Author: Douglas Bond
Publisher: Christian Liberty Press
Web Site: http://www.shopchristianliberty.com/mr-pipes-and-the-british-hymn-makers-pdf/
Cost: $8.79Mr. Pipes and the British Hymn Makers is the first book in a series written by Douglas Bond. According to the preface, the purpose for writing these books is as follows:
“Many Christians at the opening of the twenty-first century, including young believers, have never understood the importance of approaching God with awesome reference and majestic praise. As readers move through Mr. Pipes and the British Hymn Makers, however, they will not only learn about the fascinating lives of famous hymn writers but will also be encouraged to cultivate an attitude of humble adoration as they approach their Maker.”
I don’t know that I fully agree with his assessment that young believers don’t understand reverence; however, I do know that many youth have not grown up with the hymns that are a large part of traditional worship. Nowadays, contemporary worship seems to appeal more to the younger crowd. I woulnd’t call it irreverent, but I would say that we are losing some connection with the history that represents many of the hymn writers.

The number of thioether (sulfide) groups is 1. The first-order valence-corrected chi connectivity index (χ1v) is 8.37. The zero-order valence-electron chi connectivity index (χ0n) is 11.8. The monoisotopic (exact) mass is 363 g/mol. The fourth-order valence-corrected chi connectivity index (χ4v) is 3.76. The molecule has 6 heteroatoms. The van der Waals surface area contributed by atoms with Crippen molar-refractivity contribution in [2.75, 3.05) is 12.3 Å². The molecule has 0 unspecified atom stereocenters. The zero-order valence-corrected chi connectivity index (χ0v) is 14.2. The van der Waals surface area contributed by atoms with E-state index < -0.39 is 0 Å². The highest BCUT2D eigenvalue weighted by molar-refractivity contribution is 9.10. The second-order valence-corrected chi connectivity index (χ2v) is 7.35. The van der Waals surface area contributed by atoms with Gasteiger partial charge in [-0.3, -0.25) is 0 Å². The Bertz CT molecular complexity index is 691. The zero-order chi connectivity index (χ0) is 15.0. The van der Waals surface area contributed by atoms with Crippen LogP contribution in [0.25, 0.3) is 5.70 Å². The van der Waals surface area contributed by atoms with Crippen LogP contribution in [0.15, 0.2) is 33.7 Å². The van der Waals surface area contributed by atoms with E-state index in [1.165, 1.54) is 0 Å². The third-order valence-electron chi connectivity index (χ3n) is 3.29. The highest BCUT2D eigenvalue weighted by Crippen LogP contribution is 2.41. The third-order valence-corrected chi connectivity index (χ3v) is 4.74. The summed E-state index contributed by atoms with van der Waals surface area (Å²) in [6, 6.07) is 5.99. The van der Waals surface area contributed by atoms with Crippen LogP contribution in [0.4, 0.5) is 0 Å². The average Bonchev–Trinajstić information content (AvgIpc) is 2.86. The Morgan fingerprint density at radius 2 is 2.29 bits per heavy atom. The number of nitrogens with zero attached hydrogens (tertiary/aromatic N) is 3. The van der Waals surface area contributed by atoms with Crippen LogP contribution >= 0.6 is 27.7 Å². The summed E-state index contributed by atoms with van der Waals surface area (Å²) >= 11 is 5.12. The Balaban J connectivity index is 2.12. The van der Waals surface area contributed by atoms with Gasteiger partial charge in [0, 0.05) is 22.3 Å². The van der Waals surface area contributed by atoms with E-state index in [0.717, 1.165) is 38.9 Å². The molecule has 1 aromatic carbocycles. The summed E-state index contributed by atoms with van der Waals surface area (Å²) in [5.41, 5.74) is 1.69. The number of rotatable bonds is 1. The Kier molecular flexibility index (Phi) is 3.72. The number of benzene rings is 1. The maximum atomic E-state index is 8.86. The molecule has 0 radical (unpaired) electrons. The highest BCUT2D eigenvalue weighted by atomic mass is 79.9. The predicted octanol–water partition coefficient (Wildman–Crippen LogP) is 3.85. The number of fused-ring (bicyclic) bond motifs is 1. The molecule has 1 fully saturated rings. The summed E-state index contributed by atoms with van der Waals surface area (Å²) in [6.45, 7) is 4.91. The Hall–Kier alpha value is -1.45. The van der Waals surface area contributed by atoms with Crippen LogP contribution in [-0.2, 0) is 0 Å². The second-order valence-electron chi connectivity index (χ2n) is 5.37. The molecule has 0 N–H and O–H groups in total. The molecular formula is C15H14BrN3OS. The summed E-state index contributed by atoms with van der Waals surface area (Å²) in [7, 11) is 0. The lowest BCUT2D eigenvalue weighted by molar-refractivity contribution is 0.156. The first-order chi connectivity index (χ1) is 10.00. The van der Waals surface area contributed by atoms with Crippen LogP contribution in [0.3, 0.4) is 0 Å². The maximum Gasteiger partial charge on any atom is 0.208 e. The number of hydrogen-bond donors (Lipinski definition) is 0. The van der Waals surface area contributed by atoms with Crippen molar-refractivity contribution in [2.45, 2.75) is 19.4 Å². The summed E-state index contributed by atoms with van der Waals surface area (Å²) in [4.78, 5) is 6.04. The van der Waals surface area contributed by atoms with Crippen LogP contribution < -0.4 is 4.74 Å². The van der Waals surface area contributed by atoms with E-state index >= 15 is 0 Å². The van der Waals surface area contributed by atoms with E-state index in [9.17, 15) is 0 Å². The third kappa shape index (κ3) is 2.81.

The book itself is well written. Personally, I would lower the age range from 7th to 10th grade to more around 5th to 8th grade. The book format reminds me a bit of the Tree House series in the sense that two children are the focus and have adventures. However, these “adventures” are quite different from other series. Instead of fantastical journeys, they spend time with Mr. Pipes learning to fish or sail or visiting London. During their down time, Mr. Pipes tells them stories about hymn makers of the past and encourages them to sing with him. The premise is endearing.
What I really liked about this approach is that the reader is really getting a history lesson under the guise of a fictional story. As Mr. Pipes weaves the tale about the hymn maker(s), he also helps the children understand the foundations of their faith and the importance of worship. Additionally, I found the artists renderings throughout the book to have that old world feel that fits with the location and the study of historical hymn writers.
Having a male and a female teen as main characters, this story can appeal to both males and females. I was a little uncomfortable with the children roaming around an unfamiliar town alone and making friends with strangers; however, the age range indicated for the book would ensure the children understand this is fiction and not safe in the “real world”. Younger students might need this reminder.
I find this to be a fun read that would be an excellent supplement to a course on music, hymns or even worship. To see the first thirty pages – click here.
If you would like to read additional reviews by members of the TOS Schoolhouse Review Crew – click here.
Disclaimer: I received a PDF of this book free at a member of the Schoolhouse Review Crew in exchange for my honest review.